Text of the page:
Gartner urges adoption of ethics in IT sector
Frank Buytendijk, Research Vice President at Gartner, said digital business had dramatically shifted the impact of corporate IT and now affected people’s work and lives more directly and pervasively than ever before.
As such, he said, whenever technology innovation moved faster than society, business and people could organise around it, ethical questions arose.
“New technologies raise new ethical questions. How do we deal with the fact that big data can turn into Big Brother quickly? What happens to individuals?
“The Internet of Things is driving their behaviour as well as monitoring it? As smart machines start to interact with people, and represent people’s actions, how do we make sure those actions are ethically acceptable to us?” asked Buytendijk.
He said although consumers may use services and products willingly, and may have agreed to terms and conditions, they may not be aware of the unintended consequences of their use.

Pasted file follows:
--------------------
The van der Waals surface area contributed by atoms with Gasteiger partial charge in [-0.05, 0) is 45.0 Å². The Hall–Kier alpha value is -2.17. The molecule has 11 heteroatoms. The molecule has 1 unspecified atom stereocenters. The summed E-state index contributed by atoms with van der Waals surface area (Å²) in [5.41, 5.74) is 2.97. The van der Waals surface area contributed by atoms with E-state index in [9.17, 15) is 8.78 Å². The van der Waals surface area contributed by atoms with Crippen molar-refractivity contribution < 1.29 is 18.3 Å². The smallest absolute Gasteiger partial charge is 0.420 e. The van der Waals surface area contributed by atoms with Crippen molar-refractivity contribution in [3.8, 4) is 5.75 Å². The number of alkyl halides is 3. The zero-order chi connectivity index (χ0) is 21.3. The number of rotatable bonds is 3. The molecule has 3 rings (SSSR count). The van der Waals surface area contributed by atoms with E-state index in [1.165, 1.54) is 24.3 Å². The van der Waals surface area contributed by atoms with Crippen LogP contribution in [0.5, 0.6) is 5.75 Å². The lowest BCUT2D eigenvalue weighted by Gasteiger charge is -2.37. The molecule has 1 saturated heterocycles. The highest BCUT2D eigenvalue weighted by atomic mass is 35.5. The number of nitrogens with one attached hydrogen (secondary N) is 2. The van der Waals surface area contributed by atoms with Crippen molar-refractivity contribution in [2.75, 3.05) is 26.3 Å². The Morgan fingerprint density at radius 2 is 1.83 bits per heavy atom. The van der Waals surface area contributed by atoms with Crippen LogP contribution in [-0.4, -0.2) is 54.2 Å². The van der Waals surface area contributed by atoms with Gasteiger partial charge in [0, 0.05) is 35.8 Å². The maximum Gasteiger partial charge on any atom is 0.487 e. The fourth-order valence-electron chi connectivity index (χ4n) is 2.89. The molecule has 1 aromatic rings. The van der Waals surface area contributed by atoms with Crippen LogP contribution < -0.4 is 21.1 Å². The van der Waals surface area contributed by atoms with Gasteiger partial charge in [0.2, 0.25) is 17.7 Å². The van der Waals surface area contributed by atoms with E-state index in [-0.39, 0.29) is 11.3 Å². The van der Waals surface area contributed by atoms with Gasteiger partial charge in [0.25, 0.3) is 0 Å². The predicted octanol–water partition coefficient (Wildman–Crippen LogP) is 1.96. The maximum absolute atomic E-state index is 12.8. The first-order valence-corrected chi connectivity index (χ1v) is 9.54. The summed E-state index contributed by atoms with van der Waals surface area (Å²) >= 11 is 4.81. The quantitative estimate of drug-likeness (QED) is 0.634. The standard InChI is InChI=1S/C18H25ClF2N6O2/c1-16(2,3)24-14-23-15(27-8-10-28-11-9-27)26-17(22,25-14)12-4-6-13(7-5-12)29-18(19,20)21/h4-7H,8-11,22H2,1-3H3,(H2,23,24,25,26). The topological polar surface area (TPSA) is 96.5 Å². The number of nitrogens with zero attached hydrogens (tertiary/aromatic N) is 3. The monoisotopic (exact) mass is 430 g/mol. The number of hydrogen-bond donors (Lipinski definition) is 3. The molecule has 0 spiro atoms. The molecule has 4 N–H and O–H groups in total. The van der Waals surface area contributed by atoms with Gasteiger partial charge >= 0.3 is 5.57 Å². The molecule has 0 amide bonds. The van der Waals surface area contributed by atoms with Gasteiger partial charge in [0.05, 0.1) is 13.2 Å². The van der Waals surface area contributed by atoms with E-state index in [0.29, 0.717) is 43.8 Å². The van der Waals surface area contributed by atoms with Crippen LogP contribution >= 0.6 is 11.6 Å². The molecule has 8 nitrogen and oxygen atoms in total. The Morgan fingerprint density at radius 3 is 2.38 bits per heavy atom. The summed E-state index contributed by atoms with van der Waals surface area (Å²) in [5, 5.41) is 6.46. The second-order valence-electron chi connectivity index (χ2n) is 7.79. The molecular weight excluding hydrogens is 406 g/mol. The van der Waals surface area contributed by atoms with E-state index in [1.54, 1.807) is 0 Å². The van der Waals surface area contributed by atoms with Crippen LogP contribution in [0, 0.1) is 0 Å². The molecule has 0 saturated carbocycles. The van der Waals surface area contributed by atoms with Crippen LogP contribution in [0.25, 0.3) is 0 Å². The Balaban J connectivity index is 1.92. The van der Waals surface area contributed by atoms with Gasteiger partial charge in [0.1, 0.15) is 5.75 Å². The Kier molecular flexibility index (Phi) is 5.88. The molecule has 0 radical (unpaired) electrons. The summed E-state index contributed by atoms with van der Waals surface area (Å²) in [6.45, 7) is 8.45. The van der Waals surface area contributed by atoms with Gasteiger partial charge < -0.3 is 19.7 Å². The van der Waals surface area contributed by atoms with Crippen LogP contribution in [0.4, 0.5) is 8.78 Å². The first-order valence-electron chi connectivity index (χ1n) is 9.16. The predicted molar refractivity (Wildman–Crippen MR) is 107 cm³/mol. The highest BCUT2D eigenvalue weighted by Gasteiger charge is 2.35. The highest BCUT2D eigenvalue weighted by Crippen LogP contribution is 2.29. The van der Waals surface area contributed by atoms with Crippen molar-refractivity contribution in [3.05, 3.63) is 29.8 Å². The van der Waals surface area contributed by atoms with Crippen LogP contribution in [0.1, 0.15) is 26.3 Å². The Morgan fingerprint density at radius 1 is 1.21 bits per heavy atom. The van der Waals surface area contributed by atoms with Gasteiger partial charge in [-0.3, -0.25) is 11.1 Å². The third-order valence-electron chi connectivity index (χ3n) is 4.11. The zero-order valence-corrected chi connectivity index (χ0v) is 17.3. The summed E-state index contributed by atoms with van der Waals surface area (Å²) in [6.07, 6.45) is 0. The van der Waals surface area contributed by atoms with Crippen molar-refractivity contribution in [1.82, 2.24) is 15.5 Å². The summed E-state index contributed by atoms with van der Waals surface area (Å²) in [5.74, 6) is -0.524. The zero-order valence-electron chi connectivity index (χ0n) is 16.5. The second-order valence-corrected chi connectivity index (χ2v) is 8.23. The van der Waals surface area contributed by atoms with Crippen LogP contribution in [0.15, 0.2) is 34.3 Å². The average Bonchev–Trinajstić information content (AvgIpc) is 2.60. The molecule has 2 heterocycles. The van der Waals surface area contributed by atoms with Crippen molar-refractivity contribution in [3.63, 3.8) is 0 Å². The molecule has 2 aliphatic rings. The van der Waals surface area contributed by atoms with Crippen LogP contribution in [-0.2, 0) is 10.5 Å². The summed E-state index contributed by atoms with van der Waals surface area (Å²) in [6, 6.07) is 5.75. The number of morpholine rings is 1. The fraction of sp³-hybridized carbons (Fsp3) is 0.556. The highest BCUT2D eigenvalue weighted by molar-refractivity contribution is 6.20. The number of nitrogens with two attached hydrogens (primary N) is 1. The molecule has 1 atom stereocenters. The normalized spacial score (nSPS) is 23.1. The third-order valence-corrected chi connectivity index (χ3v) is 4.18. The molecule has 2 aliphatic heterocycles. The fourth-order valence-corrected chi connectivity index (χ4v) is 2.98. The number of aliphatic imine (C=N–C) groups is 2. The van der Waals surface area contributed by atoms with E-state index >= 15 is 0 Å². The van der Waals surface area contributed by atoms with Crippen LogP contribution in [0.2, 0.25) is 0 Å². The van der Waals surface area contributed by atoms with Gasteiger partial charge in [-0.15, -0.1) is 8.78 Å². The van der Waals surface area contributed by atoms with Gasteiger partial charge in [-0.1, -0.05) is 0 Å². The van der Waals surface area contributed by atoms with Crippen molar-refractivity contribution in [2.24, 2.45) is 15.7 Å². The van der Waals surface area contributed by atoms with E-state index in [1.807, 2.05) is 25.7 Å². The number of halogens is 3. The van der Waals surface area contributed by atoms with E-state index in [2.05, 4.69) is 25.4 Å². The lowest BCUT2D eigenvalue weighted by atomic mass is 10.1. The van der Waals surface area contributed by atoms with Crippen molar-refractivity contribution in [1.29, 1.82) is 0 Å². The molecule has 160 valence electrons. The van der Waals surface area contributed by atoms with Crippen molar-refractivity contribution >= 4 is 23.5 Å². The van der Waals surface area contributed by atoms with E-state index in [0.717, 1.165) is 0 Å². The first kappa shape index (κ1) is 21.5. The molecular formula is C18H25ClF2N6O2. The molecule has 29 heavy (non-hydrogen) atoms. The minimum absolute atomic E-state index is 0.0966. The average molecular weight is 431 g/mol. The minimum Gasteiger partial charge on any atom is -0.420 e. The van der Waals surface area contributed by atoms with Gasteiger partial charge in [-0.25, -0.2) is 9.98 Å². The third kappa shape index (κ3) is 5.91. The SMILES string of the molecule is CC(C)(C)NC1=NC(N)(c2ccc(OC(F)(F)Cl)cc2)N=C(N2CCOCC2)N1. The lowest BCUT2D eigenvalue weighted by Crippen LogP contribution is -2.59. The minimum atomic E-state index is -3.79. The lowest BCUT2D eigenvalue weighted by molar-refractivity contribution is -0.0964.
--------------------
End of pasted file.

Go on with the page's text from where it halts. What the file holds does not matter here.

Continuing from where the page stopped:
For example, he argued, there had also been discussion about the impact on how we communicate with our smartphone and ethically about what the absence of non-verbal feedback is doing to human interaction.
“While it is possible to do harm even when acting with good intentions, ignorance of ethical issues is unfortunately common.
“When ignorance is combined with a failure to consider the broader impacts of technology, there is danger,” said Mr Buytendijk.
He was speaking ahead of the Gartner Africa Symposium/ITxpo, said to be the world’s most important gathering of Chief Information Officerss and senior IT executives.
It is scheduled for Cape Town, South Africa on September 10-12.
– CAJ News
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